Wednesday, 30 December 2015

Front placket dress and a summer cardi

This is the front-placket dress from the lovely Japanese book Fu-Ko Basics: Girls' Clothes I Want to Make, and I would have given up on it pretty quickly were it not for this fabulous tutorial that Sanae put together (thank you! thank you!). There's nothing especially complicated about the dress, but the diagrams for constructing the placket are not very clear, and I suspect that even if the book were in English I'd find this particular pattern hopelessly confusing. With the tutorial, though, it's very do-able and I enjoyed seeing the dress come together. R insists that this is actually a tunic, and perhaps she's right - it did turn out on the short side. It's pictured in the book worn with leggings, a pattern for which is also included, so I tried them out and lo and behold, I seem to have found the perfect pattern for R's skinny legs. I used a lovely light linen from Kim Anh for the tunic and cotton/elastane jersey from my stash for the leggings, pictured below.

I found some beautiful (if overpriced) cotton knit at Spotlight - I don't know what it is, but it's not stretchy enough to be a jersey and not thick enough to be sweatshirt knit - which worked beautifully for this little short-sleeved cardigan. I used pattern F from A Sunny Spot, which is a bolero-length cardigan with buttons down the front, but I made mine waist-length with just two metal snaps at the top. It's comfy, easy to wear and goes with lots of R's clothes, so I imagine it'll get a lot of use. I'm less sure about the dress/tunic, because much as I love it, I suspect it might not be R's cup of tea.

All in all, a satisfying little outfit to sew, even if it's not exactly leggings weather around here. Next up, another dress from Fu-ko Basics - and it isn't blue!

Saturday, 19 December 2015

A dip-dyed dress and a kitty bag

First day of summer holidays - yay! Unfortunately it's a stinking hot day - over 40 degrees as I write this - and we're all staying inside with just the odd foray outdoors to hang up washing, rescue wilting plants, retrieve cats etc. I dragged R away from her cubby-house building and persuaded (ie bribed) her to try on this somewhat experimental dress.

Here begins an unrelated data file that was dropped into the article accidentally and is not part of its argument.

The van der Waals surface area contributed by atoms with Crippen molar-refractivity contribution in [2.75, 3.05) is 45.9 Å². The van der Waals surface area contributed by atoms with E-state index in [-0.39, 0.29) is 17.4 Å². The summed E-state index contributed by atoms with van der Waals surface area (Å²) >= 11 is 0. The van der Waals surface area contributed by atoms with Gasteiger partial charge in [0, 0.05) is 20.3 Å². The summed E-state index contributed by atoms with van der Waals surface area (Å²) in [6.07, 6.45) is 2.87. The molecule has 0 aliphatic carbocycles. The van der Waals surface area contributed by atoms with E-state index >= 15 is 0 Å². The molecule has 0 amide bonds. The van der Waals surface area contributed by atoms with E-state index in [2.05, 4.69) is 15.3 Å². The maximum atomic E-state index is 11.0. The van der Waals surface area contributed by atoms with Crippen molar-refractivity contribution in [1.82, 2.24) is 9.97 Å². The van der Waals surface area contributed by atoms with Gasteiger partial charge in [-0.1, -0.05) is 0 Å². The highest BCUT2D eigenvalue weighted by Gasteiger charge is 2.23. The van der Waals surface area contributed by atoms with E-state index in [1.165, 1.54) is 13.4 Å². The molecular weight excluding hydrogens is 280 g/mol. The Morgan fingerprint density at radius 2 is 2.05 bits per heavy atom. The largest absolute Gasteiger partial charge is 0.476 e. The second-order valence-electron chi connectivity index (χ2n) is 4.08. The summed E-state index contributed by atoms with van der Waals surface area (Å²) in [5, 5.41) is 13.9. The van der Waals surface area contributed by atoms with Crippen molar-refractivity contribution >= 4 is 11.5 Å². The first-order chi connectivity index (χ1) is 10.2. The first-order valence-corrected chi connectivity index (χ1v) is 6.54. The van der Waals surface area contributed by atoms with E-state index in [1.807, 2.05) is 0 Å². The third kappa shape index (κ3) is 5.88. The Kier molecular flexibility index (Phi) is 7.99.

Inspired by Toya's stunning dip-dyed dress I had a go at dying some cotton lawn before cutting out the dress pieces. As you can see the results are somewhat stripy and not nearly as amazing as Toya's, but I do love the shades of purple (Dylon intense violet, in case anyone wants to know). The pattern is from this book, which was part of a thoughtful and generous Christmas gift I received from... me. The book has some great patterns, but I am mystified by the use of American food products in the photographs. Was the stylist perhaps a huge fan of Lays chips and Hershey bars? Or is there some uniquely Japanese logic to their inclusion that I don't understand? Anyway, this is top #6, lengthened. I added a few centimetres' width to the front and back pieces for extra body, and the fit is pretty good except that the armholes turned out surprisingly wide. The pattern is almost identical to the Citronille Marie that I made a couple of months ago. It looks cute worn as is, or tied around the waist with some hastily-made tassels on a string. Probably loose will be the way to go, especially given the hot and sticky weather at the moment and the fact that Morry thinks the tassels are a cat-toy and has already had a good chew on them.